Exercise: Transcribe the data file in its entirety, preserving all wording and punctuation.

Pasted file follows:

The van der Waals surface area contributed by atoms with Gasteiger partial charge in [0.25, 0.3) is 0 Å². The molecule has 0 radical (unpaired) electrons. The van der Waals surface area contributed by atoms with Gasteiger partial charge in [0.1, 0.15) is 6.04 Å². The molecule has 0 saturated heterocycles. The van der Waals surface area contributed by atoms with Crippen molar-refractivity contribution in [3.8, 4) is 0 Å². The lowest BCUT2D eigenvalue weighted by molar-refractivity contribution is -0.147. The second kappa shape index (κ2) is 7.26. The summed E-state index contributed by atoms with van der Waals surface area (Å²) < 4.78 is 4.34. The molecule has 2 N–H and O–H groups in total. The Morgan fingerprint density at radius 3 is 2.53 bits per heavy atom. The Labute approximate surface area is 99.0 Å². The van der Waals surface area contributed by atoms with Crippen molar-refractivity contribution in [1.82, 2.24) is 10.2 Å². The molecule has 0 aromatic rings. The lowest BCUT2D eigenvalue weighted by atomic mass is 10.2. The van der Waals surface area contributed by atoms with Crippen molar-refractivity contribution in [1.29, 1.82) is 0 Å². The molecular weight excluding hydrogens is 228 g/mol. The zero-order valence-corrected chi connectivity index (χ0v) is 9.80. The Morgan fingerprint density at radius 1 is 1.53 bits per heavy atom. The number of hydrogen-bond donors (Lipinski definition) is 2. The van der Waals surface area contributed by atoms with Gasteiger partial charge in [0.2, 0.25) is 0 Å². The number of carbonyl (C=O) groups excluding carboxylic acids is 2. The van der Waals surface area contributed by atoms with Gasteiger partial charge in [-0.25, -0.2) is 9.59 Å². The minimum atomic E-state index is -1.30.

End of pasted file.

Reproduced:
The van der Waals surface area contributed by atoms with Gasteiger partial charge in [0.25, 0.3) is 0 Å². The molecule has 0 radical (unpaired) electrons. The van der Waals surface area contributed by atoms with Gasteiger partial charge in [0.1, 0.15) is 6.04 Å². The molecule has 0 saturated heterocycles. The van der Waals surface area contributed by atoms with Crippen molar-refractivity contribution in [3.8, 4) is 0 Å². The lowest BCUT2D eigenvalue weighted by molar-refractivity contribution is -0.147. The second kappa shape index (κ2) is 7.26. The summed E-state index contributed by atoms with van der Waals surface area (Å²) < 4.78 is 4.34. The molecule has 2 N–H and O–H groups in total. The Morgan fingerprint density at radius 3 is 2.53 bits per heavy atom. The Labute approximate surface area is 99.0 Å². The van der Waals surface area contributed by atoms with Crippen molar-refractivity contribution in [1.82, 2.24) is 10.2 Å². The molecule has 0 aromatic rings. The lowest BCUT2D eigenvalue weighted by atomic mass is 10.2. The van der Waals surface area contributed by atoms with Crippen molar-refractivity contribution in [1.29, 1.82) is 0 Å². The molecular weight excluding hydrogens is 228 g/mol. The zero-order valence-corrected chi connectivity index (χ0v) is 9.80. The Morgan fingerprint density at radius 1 is 1.53 bits per heavy atom. The number of hydrogen-bond donors (Lipinski definition) is 2. The van der Waals surface area contributed by atoms with Gasteiger partial charge in [0.2, 0.25) is 0 Å². The number of carbonyl (C=O) groups excluding carboxylic acids is 2. The van der Waals surface area contributed by atoms with Gasteiger partial charge in [-0.25, -0.2) is 9.59 Å². The minimum atomic E-state index is -1.30.